The Complete Guide To Becoming A Pilot (2): Your First Steps
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This is the third article of a series named "The Complete Guide To Becoming A Pilot".

If you haven't read the previous article, then please click here.

If you want to find all the articles in this guide, then please click here.

You meet all the academic criteria, have a passion for flying with good skills & traits, and now you are ready to start taking your first steps into realising your dream. Join me as I will guide you through what you need to do at this stage.

1. Choosing whether to pursue an EASA ATPL or an FAA ATP?:

Both paths are good, and there is no significant benefit in choosing one over the other. I would say that your decision can be based entirely on where you want to work. If you're going to work in Europe, then go for EASA; if you're willing to work in the U.S., then go for FAA.

Nevertheless, here are some differences:

  • EASA ATPL program has more theory than FAA ATP, but that shouldn't be a problem, and I personally think that's more favourable; more knowledge is always welcome.
  • EASA Licence will let you fly E.U. registered aeroplanes while FAA Licence will let you fly U.S. registered aeroplanes (Airlines outside of Europe and the U.S. would ask you to validate your EASA or FAA licence to the airline's registered state, which is usually a tiny bit easier for EASA holders depending on the country)
  • Validating EASA Licence to an FAA one is much easier than the other way around.
  • You can work as a fresh graduate First Officer from an EASA program in an E.U. airline with around 250 hours, but you would need to get 1500 hours in the U.S.

Wondering about me? - I chose the EASA Path, but it's up to you to ask and do more research on this.

Choosing whether to pursue an EASA ATPL or an FAA ATP?

2. Integrated ATPL Path vs Modular ATPL Path?

In very simple terms: Full Time Vs Part Time OR A preset training pace Vs You decide when and where.

  • The integrated path is quite intense; you study non-stop as per a preset schedule with very little interruption, in contrast to the Modular path where you go according to your own pace.
  • The integrated path allows you to focus on the training only, and the modular path allows you to work and train simultaneously, for example.
  • The integrated path will take you from zero to hero (ATPL) in a continuous journey. The Modular path takes it one step at a time (You get your PPL licence, then theoretical ATPL exams, get your ratings, and slowly build your hours towards a CPL ..)
  • Integrated is suitable for a person who is fully determined to pursue a career as a pilot since the start. Modular is suitable for a person who has a job and wants to slowly transition into a pilot career.
  • The Modular path is usually cheaper than the Integrated one.

Wondering about me? - I was integrated, and I loved it!

Integrated ATPL Path Vs Modular ATPL Path

3. Choosing The Right Flight School:

  • Throughly check the flight school's website and read their requirements.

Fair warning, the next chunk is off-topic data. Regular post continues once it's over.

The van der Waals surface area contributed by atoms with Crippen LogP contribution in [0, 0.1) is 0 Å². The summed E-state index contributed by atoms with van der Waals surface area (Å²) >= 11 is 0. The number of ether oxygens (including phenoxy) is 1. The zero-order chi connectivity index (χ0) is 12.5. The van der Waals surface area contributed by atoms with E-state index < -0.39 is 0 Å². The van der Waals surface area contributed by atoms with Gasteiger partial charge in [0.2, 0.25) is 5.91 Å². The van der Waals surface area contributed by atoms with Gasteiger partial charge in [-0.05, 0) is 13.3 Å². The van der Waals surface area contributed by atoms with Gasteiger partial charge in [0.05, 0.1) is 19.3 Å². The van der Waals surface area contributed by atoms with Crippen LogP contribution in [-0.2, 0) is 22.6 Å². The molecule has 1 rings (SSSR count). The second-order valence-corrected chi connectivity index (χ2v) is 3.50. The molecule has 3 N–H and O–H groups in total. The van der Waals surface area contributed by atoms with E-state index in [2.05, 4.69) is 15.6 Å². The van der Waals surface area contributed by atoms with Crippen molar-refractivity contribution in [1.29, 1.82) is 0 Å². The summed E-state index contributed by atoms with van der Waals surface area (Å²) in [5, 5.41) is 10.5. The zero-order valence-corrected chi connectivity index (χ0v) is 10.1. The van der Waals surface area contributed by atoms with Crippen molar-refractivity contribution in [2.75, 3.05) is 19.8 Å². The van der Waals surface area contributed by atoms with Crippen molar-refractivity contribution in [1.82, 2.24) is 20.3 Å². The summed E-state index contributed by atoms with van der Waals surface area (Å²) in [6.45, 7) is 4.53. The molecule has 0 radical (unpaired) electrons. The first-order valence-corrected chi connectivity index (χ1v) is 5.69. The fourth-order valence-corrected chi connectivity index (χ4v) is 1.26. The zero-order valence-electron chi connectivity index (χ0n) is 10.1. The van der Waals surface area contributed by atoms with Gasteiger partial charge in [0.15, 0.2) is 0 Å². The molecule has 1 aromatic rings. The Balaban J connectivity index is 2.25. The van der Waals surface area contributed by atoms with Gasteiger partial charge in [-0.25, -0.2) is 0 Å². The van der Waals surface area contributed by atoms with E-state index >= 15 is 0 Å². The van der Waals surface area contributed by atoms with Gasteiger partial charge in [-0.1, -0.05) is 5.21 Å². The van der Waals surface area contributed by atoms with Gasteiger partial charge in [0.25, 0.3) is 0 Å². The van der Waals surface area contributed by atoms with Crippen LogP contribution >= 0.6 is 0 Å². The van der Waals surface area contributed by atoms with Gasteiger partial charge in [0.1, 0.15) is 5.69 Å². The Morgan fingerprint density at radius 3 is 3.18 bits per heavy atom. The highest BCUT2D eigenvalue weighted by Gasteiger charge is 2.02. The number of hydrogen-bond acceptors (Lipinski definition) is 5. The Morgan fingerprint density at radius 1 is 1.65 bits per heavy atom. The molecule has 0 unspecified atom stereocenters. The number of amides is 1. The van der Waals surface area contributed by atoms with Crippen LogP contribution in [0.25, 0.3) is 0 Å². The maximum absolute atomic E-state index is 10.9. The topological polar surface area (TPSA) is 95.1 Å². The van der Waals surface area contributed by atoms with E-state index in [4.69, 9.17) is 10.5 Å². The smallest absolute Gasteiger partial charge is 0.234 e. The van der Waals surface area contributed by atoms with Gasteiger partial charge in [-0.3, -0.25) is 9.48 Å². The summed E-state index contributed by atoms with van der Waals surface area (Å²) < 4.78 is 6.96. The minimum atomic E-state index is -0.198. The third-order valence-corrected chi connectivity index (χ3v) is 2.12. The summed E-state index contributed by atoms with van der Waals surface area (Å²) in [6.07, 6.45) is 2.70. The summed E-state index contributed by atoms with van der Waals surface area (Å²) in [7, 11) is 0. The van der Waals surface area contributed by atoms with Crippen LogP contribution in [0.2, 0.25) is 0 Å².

• Check if they have good partner airlines (Cadet Programs).
  • Check their alumnus on LinkedIn and see how long it took them to finish flight school and if most of them got hired.
  • Examine their safety record.
  • Check their reputation and achievements as school reputation would come quite handy as a fresh graduate, especially if the competition is tight.
  • Ask if they have graduate services. FOR EXAMPLE, at CAE Oxford, we had one where they will try to find jobs for you and all of my E.U. colleagues got hired just after graduation.
  • Check their flying curriculum and which location they use for flying.
  • Ask how are students monitored, do they have a centralised system where you can check your progress and how many internal tests they have.
  • Quality/Cost report.
  • Check if they have a degree program.
  • Check how many aircraft are there in their fleet and what type.
  • The airport they operate from, controlled or not?
  • Go to the school on an open day and interact with the school in general, their students, classrooms ... and if you can't; try to collect as much info from their alumnus on LinkedIn or their student's blogs as they are more authentic.
  • If you have an airline that you want to join in mind, ask their pilots about what schools are more likely to hire from.
  • Don't just go with a flight school because it's expensive (Expensive doesn't mean quality), and don't just choose a flight school because it's cheap (Cheap doesn't mean you hit the jackpot or found the best deal).

Wondering about me? - I went to CAE Oxford Aviation Academy, and it was so much fun!

How To Choose The Right Flight School
At Oxford Airport. 2018 ©

4. Get Your Funding Sorted:

Whether it's your family's money, your own money or taking a loan from the bank, get it sorted ASAP before joining, as you don't want to get into trouble midway through your studies.

  • The cost of an integrated ATPL in the U.K. is somewhere between 58000£ up to 120000£.